Opinion

Stimulus Money Goes to Wrong Places

Editorial

“Free money.”

That’s the phrase one of the region’s bank presidents used in a recent interview with BusinessWest to describe funds contained within the Paycheck Protection Program (PPP) being administered by the U.S. Small Business Administration.

He’s not entirely accurate with that choice of words — these loans are forgivable only if the companies receiving them keep everyone on the payroll for the prescribed period. But ‘free money’ is essentially what this is, if those requirements are met.

And the lure of free money is obviously quite strong, because interest in this program is off the charts. And as news starts to leak out about some of the large, national companies that are receiving this free money, it’s clear to us, and most everyone else, that some of it — and, unfortunately, a large portion of it — is not going to the desperate small businesses that need it most.

Hedge funds, national restaurant chains like Ruth’s Chris Steak House and J. Alexander’s, and a host of other large, public companies have all received several million dollars from the $369 billion fund, which was totally depleted less than two weeks after the program was officially launched. Meanwhile, Harvard University, with its $40 billion endowment, received nearly $9 million in aid from the federal government through the CARES Act — specifically, a $14 billion fund to support higher-education institutions during the pandemic. More ‘free money.’

Actually, Harvard received less than some other either Ivy League schools — Columbia and Cornell each got almost $13 million.

Whatever those numbers are, they represent poor allocation of money that is desperately needed to keep smaller businesses afloat during these ultra-challenging times. Harvard could certainly use $9 million, but it doesn’t need $9 million — not nearly as much as hundreds of struggling small colleges across the country do.

Ruth’s Chris Steak House could certainly use the $20 million it received, but it doesn’t need it to survive like the myriad small restaurants pushed to the brink of collapse need it.

Before we go any further, we’ll acknowledge that big companies have just as much right to apply for, and receive, stimulus money as the small ones do. They’re not breaking any laws by doing so. And we understand that a job saved is a job saved, whether that job was provided by a national taco chain or the corner pizza joint.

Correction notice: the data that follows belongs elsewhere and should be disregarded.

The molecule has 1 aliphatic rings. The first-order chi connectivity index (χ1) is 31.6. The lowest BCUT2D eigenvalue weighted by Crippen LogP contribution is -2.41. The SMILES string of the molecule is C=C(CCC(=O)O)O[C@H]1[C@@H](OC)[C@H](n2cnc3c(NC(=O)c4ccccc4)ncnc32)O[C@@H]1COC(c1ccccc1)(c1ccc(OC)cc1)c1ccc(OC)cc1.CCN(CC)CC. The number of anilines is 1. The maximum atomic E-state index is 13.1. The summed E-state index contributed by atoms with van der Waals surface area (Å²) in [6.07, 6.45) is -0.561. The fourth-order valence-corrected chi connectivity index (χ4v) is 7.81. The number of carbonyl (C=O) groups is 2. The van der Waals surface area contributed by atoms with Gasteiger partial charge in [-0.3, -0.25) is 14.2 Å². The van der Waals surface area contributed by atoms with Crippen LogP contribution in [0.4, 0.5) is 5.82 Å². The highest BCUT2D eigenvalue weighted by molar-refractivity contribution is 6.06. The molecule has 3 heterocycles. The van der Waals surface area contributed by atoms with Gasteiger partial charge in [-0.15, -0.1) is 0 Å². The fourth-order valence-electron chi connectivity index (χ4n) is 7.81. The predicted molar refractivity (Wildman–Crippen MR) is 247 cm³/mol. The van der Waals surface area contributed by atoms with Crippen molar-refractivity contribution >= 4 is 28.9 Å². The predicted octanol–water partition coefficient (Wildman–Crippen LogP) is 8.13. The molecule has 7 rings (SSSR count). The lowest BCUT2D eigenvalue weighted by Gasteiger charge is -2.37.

But the reality is, with a great many small businesses across this country, when it comes to the pandemic, we’re not talking about a bad quarter or a bad year — we’re talking about survival.

And while it wasn’t written into the legislation that created the Paycheck Protection Program and other forms of relief, enabling threatened companies to survive was, or should have been, the intent.

Moving forward, it should be. Many more relief measures will be passed in the months to come, and with these, Congress should be more diligent about who is eligible and who is actually awarded funds.

Meanwhile, we encourage those larger businesses to follow the lead of Shake Shack, the giant chain that was awarded PPP money and then gave it back amid the outcry from smaller businesses left high and dry.

“As we watched this opportunity play out over the weeks, it was very clear that the program was underfunded and wasn’t set up for everyone to win,” Shake Shack CEO and Chairman Danny Meyer said of his decision. “By returning our $10 million, that $10 million can go back into the pot and go to the people that deserve it.”

He’s right about that, and by ‘deserve,’ he means the hardworking small-business owners who simply don’t have the resources to weather this storm.

These are the people who deserve this ‘free money,’ and we’re hoping that, from this point forward, more of them wind up getting it.

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